Tax minimisation versus tax evasion - the importance of considered tax planning

Tax minimisation versus tax evasion - the importance of considered tax planning

Structuring acquisitions and disposals in a tax effective manner is an important consideration in any transaction, but when does ‘normal’ tax planning become too aggressive?

Consider this scenario:

Your company is considering a major acquisition. Your tax advisers have suggested some ‘tweaks’ to the acquisition structure, which will result in considerable tax savings. Are you interested?

Structuring acquisitions and disposals in a tax effective manner is an important consideration in any transaction, but when does ‘normal’ tax planning become too aggressive?

In this article BDO Tax partner, Tim Sandow, explores tax planning from the perspective of the tax adviser, the changing public expectations around tax planning and the questions directors should be asking.

The tax adviser’s perspective

Registered Tax Agents must abide by the Tax Agents Code of Conduct. This includes a requirement for the tax agent to “act lawfully in the best interests of your client”. From a tax planning perspective, this means the tax agent should be bringing ideas to their clients which lawfully reduce the amount of tax they may pay.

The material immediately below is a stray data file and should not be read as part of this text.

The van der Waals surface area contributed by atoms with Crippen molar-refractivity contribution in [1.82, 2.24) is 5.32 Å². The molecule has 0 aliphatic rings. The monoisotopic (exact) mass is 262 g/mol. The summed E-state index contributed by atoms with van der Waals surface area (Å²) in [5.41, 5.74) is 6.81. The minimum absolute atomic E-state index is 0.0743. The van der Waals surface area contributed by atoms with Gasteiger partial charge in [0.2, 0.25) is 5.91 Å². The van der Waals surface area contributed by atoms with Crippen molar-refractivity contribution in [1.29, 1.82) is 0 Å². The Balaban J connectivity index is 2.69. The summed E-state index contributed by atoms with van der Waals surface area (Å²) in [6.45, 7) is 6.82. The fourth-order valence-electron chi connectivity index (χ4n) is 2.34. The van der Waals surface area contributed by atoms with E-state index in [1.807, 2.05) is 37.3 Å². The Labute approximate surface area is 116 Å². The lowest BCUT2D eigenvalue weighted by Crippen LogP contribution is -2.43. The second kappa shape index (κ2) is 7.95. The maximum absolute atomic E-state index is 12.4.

But what about if that tax planning includes exploiting a ‘tax loophole’ within the confines of the law? Maybe your unique fact scenario means the tax provisions can lawfully apply to reduce the amount of tax you are paying, even though the law is being applied in a way that was not contemplated by the legislatures.

There has been a lot of discussion globally about whether there should be an overriding ‘public interests’ test. Such a test could suggest that while the tax loophole exists, ethically the tax adviser should not be advising a client to exploit it. However, attempts to articulate such a test have so far proven difficult. Instead, the proposal is that while a tax adviser can advise a client that such a loophole exists, they also have a duty to inform the client that this is not how the law was intended to apply and the client risks reputational damage if they exploit the loophole.

Changing public expectations

Tax loopholes can exist which create significant tax planning opportunities in ways not originally anticipated. For example, when the Rights To Future Income amendments were introduced in the Tax Consolidation Provisions in 2010, financial institutions were lawfully entitled to claim billions of dollars in tax deductions before the law was changed.

While no-one likes paying more tax than they need to, large corporations are increasingly facing more public scrutiny. 

Although, not a tax, some companies who received JobKeeper payments throughout 2020 – 2021 found themselves facing intense public pressure to repay the payments they had received, particularly where it became apparent that COVID-19 had not impacted their profits as severely as first predicted. For these companies, there was no suggestion as to whether they were lawfully entitled to receive the JobKeeper payments. Instead, the question asked by the public was whether it was right for them to keep the payments, i.e. morally should they repay the amounts. Some companies decided that even though they were lawfully entitled to the payments, they chose to repay the amounts to minimise the reputational risk.